“In Georgian London: Into the Streets, Lucy Inglis takes readers on a tour of London’s most formative age—the age of love, sex, intellect, art, great ambition, and fantastic ruin. Travel back to the Georgian years, a time that changed expectations of what life could be. Peek into the gilded drawing rooms of the aristocracy, walk down the quiet avenues of the new middle class, and crouch in the damp doorways of the poor. But watch your wallet—tourists make perfect prey for the thriving community of hawkers, prostitutes, and scavengers. Visit the madhouses of Hackney, the workshops of Soho, and the mean streets of Cheapside. Have a coffee in the city, check the stock exchange, and pop into St Paul’s to see progress on the new dome. This book is about the Georgians who called London their home, from dukes and artists to rent boys and hot air balloonists meeting dog-nappers and life-models along the way. It investigates the legacies they left us in architecture and art, science, and society, and shows the making of the capital millions know and love today.” (Amazon blurb)
Why read In Georgian London?
Honestly, I love this kind of book. It’s meat and drink for me as a novelist. Often when I’m writing it’s the nit and grit of everyday life that’s needed to make a period come alive. I’ve no plans right now to write a novel set in Georgian London but, as a die-hard Georgette Heyer fan, I don’t want to rule it out. If I just happened to have this book on my bookshelves, who knows what might happen 😉
For The Road to Newgate, these two books in a similar vein were brilliant for writing about the 17th Century:
“For 200 years after 1650 the West Indies were the most fought-over colonies in the world, as Europeans made and lost immense fortunes growing and trading in sugar – a commodity so lucrative that it was known as white gold.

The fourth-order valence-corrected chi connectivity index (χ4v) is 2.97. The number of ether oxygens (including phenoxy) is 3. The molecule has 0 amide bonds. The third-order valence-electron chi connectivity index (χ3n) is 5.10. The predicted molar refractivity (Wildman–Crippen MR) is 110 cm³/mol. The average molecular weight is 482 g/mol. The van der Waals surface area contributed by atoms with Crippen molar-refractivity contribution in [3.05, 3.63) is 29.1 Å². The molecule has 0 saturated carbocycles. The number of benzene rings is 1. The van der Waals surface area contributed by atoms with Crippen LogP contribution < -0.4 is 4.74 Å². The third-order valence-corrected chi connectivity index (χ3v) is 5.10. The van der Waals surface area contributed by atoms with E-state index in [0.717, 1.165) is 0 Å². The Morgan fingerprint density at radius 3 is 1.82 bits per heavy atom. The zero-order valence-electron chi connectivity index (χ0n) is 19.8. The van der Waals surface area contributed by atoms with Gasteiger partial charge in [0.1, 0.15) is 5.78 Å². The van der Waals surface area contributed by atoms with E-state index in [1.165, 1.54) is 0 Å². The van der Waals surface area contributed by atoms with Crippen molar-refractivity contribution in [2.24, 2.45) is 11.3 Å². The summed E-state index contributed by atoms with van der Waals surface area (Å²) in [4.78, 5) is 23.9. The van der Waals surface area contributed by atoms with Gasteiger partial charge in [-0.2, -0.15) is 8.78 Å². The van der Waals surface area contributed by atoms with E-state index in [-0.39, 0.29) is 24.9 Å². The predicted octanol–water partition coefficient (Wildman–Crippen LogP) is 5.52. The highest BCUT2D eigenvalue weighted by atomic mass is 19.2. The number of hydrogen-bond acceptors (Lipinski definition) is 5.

Young men, beset by death and disease, an ocean away from the moral anchors of life in Britain, created immense dynastic wealth but produced a society poisoned by war, sickness, cruelty and corruption.
The Sugar Barons explores the lives and experiences of those whose fortunes rose and fell with the West Indian empire. From the ambitious and brilliant entrepreneurs, to the grandees wielding power across the Atlantic, to the inheritors often consumed by decadence, disgrace and madness, this is the compelling story of how a few small islands and a handful of families decisively shaped the British Empire.” (Amazon blurb)
Why read The Sugar Barons?
This book was recommended to me recently by my father-in-law and he was really enthusiastic about it. Of course, I love the period – 17th & 18th centuries – and the transatlantic aspect really appeals to me as a Brit living in the States. I’m also pretty sucked in by the subtitle: Family, Corruption, Empire and War.
One of the reviews I read has this line which really is what I’m always looking for when I’m first getting to know a period/event:
“What I really enjoy about Mathew Parker’s style is his ingenious way of getting you hooked with one or two personal stories of individuals and families; And once he has you, the process of historical extrapolation becomes much more readable.”
Definitely think this is the kind of book that might inspire a really fascinating historical novel…